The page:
This festival was a manifestation of the cultural bridge that represented connections among French, Indian, and Bengali cinemas over the years.
The West Bengal government’s decision to set up a plasma bank at the Calcutta Medical College and Hospital, very recently designated as an entity for the treatment of coronavirus patients, has been generally welcomed by the medical fraternity primarily because it promises to be a facility to boost Covid therapy trial.
Yet misgivings about the number of people who will readily agree to donate plasma post-recovery are not wholly unfounded. In point of fact, only a few potential donors have come forward ever since clinical trial of plasma therapy was introduced a few months ago. The bank will be put in place to conduct trials by storing plasma cells donated by people who have recovered. These will then be infused into patients who are undergoing treatment for coronavirus.
From a donor’s perspective, this must rank as perhaps an exceptional instance of man’s humanity towards man. In real terms, the former patient will come to the rescue of the present. It is fervently to be hoped that this will help cure many more people afflicted with the virus. Doctors, who have largely been overlooked in matters medical, have reaffirmed that plasma collected from the blood of a person after he/she has recovered does contain anti-viral antibodies. The patient is given 200 ml of plasma, stored in minus 80 degrees Celsius for two days.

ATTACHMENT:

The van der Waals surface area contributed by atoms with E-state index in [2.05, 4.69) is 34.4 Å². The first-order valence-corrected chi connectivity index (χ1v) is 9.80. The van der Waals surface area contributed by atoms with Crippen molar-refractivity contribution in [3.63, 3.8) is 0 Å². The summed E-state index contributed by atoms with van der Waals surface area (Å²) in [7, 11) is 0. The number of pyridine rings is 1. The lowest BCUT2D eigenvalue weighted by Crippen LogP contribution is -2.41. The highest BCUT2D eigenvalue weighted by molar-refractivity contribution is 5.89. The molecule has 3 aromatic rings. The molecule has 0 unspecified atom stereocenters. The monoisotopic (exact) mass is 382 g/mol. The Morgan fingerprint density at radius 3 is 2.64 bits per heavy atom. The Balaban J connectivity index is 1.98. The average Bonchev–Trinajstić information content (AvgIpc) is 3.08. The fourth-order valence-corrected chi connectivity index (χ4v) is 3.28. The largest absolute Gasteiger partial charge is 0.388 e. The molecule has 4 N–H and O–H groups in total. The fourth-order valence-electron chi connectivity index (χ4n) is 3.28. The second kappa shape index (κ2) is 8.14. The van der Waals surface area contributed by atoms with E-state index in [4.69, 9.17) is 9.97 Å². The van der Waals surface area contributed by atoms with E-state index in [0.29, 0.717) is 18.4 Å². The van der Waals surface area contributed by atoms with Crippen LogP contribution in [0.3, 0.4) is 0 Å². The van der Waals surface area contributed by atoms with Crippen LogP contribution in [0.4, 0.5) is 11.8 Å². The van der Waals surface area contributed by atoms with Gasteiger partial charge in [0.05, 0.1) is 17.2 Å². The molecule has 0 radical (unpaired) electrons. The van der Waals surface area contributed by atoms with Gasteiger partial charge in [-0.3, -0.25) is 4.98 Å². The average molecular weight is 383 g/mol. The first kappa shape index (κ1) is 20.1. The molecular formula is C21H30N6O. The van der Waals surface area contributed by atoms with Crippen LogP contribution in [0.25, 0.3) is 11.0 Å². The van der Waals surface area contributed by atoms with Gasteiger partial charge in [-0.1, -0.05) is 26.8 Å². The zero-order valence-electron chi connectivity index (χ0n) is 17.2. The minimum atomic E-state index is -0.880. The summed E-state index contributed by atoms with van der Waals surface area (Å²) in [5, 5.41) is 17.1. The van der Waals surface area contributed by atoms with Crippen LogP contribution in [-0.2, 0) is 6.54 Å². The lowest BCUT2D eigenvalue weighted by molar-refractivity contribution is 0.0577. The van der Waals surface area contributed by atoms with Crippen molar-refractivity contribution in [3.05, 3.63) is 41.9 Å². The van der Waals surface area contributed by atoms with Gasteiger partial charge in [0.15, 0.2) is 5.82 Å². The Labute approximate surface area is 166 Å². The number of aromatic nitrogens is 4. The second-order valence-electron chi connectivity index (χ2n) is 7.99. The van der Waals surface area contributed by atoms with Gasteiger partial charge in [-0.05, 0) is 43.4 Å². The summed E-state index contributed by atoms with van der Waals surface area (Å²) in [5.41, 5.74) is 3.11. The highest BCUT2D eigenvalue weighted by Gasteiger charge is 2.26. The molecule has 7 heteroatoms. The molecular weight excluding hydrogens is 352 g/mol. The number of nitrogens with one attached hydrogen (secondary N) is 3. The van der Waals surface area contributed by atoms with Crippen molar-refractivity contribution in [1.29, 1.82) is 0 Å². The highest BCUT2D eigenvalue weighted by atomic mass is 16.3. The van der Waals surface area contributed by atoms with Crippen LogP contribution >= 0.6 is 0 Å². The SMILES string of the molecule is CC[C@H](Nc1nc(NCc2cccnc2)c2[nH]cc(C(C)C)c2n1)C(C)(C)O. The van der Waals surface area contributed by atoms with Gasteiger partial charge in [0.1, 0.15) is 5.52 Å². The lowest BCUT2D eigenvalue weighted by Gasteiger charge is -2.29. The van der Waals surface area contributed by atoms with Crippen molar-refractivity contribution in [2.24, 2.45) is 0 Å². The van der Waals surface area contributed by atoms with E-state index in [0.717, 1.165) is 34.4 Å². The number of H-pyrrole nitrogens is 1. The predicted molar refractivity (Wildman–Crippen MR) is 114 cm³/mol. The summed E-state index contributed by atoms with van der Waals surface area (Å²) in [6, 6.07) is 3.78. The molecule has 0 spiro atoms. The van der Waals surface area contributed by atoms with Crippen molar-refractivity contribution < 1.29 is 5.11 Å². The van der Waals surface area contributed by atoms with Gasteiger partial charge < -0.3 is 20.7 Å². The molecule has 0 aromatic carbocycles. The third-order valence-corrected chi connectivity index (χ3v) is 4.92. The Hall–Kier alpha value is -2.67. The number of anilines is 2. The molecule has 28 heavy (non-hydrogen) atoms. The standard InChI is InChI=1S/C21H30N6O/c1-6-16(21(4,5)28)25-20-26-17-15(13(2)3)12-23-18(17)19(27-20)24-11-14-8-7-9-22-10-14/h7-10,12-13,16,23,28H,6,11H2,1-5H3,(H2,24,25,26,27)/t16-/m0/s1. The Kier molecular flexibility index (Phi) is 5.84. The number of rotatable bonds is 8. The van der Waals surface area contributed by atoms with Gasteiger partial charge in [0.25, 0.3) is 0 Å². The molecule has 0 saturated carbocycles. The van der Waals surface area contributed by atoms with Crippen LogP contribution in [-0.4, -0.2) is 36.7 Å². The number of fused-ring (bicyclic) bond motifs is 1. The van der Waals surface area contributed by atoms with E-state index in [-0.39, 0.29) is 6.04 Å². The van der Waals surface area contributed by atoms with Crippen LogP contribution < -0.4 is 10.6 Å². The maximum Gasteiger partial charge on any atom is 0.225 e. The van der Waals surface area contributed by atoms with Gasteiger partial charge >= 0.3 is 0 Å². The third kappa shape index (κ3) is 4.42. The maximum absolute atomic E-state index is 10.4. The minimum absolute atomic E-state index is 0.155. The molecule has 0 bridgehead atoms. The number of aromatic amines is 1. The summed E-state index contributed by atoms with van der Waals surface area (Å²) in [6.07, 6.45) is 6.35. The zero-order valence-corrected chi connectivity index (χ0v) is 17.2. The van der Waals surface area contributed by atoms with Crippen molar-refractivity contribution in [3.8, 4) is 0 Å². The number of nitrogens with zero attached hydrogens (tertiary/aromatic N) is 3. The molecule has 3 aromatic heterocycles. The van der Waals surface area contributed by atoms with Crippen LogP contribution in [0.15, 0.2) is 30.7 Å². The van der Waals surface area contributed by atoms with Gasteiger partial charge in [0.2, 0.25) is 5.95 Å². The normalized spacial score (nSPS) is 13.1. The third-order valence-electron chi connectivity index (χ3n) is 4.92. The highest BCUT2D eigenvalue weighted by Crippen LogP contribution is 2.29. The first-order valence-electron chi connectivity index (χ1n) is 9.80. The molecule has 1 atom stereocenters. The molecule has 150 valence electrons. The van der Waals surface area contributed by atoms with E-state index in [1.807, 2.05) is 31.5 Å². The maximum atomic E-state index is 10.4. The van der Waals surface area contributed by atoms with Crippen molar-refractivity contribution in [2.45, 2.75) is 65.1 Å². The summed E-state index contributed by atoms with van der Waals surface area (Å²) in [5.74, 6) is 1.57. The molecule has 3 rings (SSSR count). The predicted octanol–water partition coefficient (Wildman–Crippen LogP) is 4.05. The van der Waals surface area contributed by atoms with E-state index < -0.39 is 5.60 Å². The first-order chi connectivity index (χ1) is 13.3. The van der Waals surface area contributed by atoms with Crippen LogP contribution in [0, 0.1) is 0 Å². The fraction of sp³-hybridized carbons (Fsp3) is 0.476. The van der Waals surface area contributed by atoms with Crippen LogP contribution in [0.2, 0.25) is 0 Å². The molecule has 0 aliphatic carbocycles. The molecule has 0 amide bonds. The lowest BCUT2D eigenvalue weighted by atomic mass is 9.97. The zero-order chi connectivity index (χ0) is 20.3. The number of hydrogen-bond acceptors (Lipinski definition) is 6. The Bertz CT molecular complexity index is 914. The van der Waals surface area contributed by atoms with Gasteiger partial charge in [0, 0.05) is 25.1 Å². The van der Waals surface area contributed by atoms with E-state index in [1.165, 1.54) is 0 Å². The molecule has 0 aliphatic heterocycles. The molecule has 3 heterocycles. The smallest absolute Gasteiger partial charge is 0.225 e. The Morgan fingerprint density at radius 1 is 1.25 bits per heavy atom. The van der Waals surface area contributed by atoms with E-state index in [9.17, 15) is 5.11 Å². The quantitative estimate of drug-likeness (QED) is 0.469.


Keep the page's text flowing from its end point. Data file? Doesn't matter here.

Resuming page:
The blood is then analysed for immune response. The plasma bank will help the hospital to conduct clinical trials. It will, though, take some time for the essential infrastructure to be fully functional. Experts in blood transfusion have been trying plasma therapy on patients with mild to moderate respiratory symptoms. The procedure has been approved by the Council of Scientific and Industrial Research in collaboration with the Indian Institute of Chemical Biology in Kolkata. The first person to donate plasma for the trial was an Indian student at the University of Edinburgh.
She had tested positive after she arrived in Kolkata on her way home to Habra in North 24-Parganas, one of the acutely afflicted districts in the state. Though initial trends are encouraging, doctors and scientists are having to contend with a degree of reluctance from potential donors. As a doctor has lamented: “Forty patients are supposed to get plasma as part of the trial that began two months ago. Till date, we have been able to infuse plasma into ten patients and have managed to get 12 donors.”
On the face of it, there ought not to be a shortage of donors and also, of course, plasma. Going by the health department’s data, more than 15,000 people have recovered from Covid-19 in West Bengal till Monday. Above all,the donors will have to be convinced and even counselled to abjure superstition and prejudice. Bengal, along with the rest of the world, faces a humanitarian crisis.